Today’s article is the third in my ongoing series entitled Adwords for Artists. The first article walks you through the adwords sign-up process, while the second article shows exactly how (un)successful my first few weeks of Adwords advertising were.
With my newest ad campaign only a few days old, I thought it’d be a good idea to wait to analyze those results next week, or the week after, and use this article to quickly go through all the tools and features that Adwords has available.
So let’s get started, shall we?
I want to first quickly mention the “Reports” and “Analytics” tabs. Click on “Analytics” and you can access your Google Analytics account directly from the Adwords control panel (you are using Analytics, Google’s free traffic stats program, aren’t you?) or click on “Reports” and set up automatic, scheduled emails to yourself to keep you up-to-date on how your advertising campaigns are doing.
But even though Analytics and Reports get prime spots on the Adwords control panel, those two features are fairly normal. Google keeps the good stuff underneath the “Campaign Management” tab in the “Tools” section.
Here’s what you’ll find there:
Adwords Campaign Optimizer
With this tool, Google will take a look at your current ad campaigns and give you suggestions on new keywords to target, what price to bid on those keywords, and even some tips on re-writing your ads.
For artists advertising their own artwork, those keyword suggestions may include different variations of keywords that you just haven’t thought of yet—for instance, you might be targeting “Oil paintings” and Google would suggest “Modern oil painting” or “Oil painting on canvas” because it knows people are searching for those phrases too.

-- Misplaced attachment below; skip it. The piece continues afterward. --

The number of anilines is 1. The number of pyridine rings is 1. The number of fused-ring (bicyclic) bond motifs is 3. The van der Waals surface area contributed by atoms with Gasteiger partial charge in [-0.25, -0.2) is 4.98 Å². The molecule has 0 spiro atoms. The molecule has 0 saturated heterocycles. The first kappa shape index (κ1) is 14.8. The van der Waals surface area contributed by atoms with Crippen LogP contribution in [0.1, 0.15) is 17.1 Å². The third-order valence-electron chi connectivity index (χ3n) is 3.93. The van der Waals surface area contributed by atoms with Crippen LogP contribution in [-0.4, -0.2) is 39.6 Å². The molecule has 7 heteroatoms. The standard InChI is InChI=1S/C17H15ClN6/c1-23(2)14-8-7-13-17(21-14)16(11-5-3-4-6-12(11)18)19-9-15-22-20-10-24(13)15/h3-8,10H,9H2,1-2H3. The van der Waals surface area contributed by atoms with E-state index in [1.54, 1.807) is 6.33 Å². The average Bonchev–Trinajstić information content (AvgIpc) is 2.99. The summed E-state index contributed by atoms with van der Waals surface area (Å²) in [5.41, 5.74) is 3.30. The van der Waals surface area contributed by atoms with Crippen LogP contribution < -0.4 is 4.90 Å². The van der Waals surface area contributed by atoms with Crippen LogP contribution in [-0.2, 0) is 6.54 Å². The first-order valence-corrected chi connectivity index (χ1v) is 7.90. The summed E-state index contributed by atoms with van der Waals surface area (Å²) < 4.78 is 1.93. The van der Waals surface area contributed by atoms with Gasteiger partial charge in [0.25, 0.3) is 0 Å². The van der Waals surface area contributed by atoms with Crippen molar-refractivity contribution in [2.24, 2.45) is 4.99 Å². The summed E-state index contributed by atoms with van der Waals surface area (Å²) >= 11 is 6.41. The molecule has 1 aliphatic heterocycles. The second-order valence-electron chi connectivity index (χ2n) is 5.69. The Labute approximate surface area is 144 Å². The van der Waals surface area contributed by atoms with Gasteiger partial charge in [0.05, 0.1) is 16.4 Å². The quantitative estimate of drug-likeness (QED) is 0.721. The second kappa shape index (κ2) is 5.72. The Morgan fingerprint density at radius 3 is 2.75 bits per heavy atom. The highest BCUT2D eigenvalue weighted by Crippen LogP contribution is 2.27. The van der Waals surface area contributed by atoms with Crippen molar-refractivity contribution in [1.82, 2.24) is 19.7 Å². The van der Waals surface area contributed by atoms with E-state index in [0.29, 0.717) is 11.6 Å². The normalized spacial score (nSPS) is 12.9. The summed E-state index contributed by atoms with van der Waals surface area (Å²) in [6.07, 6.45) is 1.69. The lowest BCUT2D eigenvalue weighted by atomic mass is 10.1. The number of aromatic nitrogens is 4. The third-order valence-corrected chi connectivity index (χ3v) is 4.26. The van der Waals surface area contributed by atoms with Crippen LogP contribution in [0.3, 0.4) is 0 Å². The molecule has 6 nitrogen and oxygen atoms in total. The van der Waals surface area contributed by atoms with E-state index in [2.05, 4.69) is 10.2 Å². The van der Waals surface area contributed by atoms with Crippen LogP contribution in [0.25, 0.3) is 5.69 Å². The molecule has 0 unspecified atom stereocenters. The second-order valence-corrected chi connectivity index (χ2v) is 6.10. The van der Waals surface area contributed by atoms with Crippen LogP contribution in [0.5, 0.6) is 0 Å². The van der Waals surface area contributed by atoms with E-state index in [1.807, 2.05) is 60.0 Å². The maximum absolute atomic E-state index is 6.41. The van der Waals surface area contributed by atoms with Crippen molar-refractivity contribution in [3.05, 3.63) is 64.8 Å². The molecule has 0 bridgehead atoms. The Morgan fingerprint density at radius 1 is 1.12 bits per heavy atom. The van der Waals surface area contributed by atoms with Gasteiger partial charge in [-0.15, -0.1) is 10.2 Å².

Google will also tell you what the current top bids for those new keywords are. It may be kind of depressing, but at least you’ll know where you stand with your own advertising budget.
On the less-helpful end of the spectrum, Google’s pricing suggestions will just prompt you to raise your keyword bids so that your ads show up nearer to the top—and so Google makes more money—and their tips for ad writing have been underwhelming so far to say the least (they only suggested changing the web address in my ad from emptyeasel.com to www.emptyeasel.com).
Google Keyword Tool
Google’s keyword tool is basically a sounding board for new keywords and keyword phrases. You’d type in a keyword idea—like “Contemporary art”—and it will return hundreds of other suggestions for you to think about as well.
You can type in several keywords at the same time, and get results for all of them at once, and as an added bonus, Google will show you which keywords are most searched for and most advertised for.
Negative Keyword Editor
I have a feeling this tool will come in handy as I fine-tune my own advertisements. You see, when using the word “Painting” in an ad, Adwords could be placing that ad in a non-art related field—like house painting, or commercial painting, rather than fine art.
I’m sure I’ll come back with a more in-depth tutorial on this technique down the road.
Adwords Site Exclusion
Here you can enter any number of websites that you’d rather your ads DIDN’T show up on. For me, adding my own website to the list is a no-brainer, but if your website doesn’t show Google ads, you won’t need to worry about that.